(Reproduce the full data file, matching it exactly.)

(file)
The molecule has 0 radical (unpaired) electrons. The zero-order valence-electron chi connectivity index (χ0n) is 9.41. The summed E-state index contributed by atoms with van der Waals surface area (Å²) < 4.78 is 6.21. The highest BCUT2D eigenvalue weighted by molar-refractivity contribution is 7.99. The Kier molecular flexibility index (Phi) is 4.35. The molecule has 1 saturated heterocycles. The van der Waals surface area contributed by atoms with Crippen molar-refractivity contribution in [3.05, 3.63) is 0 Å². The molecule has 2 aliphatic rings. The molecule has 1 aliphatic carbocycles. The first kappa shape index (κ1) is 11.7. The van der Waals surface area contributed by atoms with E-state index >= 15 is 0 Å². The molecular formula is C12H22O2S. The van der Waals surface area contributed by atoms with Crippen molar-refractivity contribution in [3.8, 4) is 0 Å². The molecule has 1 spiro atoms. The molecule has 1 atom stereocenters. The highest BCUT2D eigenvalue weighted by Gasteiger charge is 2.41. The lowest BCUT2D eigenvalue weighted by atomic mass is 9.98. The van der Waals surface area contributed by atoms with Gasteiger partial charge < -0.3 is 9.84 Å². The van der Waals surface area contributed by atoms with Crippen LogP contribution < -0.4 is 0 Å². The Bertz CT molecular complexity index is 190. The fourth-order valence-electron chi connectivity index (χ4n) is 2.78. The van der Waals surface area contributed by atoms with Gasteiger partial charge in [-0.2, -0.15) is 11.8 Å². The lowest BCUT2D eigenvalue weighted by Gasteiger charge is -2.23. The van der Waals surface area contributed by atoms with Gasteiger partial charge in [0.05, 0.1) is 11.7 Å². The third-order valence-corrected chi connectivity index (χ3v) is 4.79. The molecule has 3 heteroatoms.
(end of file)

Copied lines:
The molecule has 0 radical (unpaired) electrons. The zero-order valence-electron chi connectivity index (χ0n) is 9.41. The summed E-state index contributed by atoms with van der Waals surface area (Å²) < 4.78 is 6.21. The highest BCUT2D eigenvalue weighted by molar-refractivity contribution is 7.99. The Kier molecular flexibility index (Phi) is 4.35. The molecule has 1 saturated heterocycles. The van der Waals surface area contributed by atoms with Crippen molar-refractivity contribution in [3.05, 3.63) is 0 Å². The molecule has 2 aliphatic rings. The molecule has 1 aliphatic carbocycles. The first kappa shape index (κ1) is 11.7. The van der Waals surface area contributed by atoms with E-state index >= 15 is 0 Å². The molecular formula is C12H22O2S. The van der Waals surface area contributed by atoms with Crippen molar-refractivity contribution in [3.8, 4) is 0 Å². The molecule has 1 spiro atoms. The molecule has 1 atom stereocenters. The highest BCUT2D eigenvalue weighted by Gasteiger charge is 2.41. The lowest BCUT2D eigenvalue weighted by atomic mass is 9.98. The van der Waals surface area contributed by atoms with Gasteiger partial charge < -0.3 is 9.84 Å². The van der Waals surface area contributed by atoms with Crippen LogP contribution < -0.4 is 0 Å². The Bertz CT molecular complexity index is 190. The fourth-order valence-electron chi connectivity index (χ4n) is 2.78. The van der Waals surface area contributed by atoms with Gasteiger partial charge in [-0.2, -0.15) is 11.8 Å². The lowest BCUT2D eigenvalue weighted by Gasteiger charge is -2.23. The van der Waals surface area contributed by atoms with Gasteiger partial charge in [0.05, 0.1) is 11.7 Å². The third-order valence-corrected chi connectivity index (χ3v) is 4.79. The molecule has 3 heteroatoms.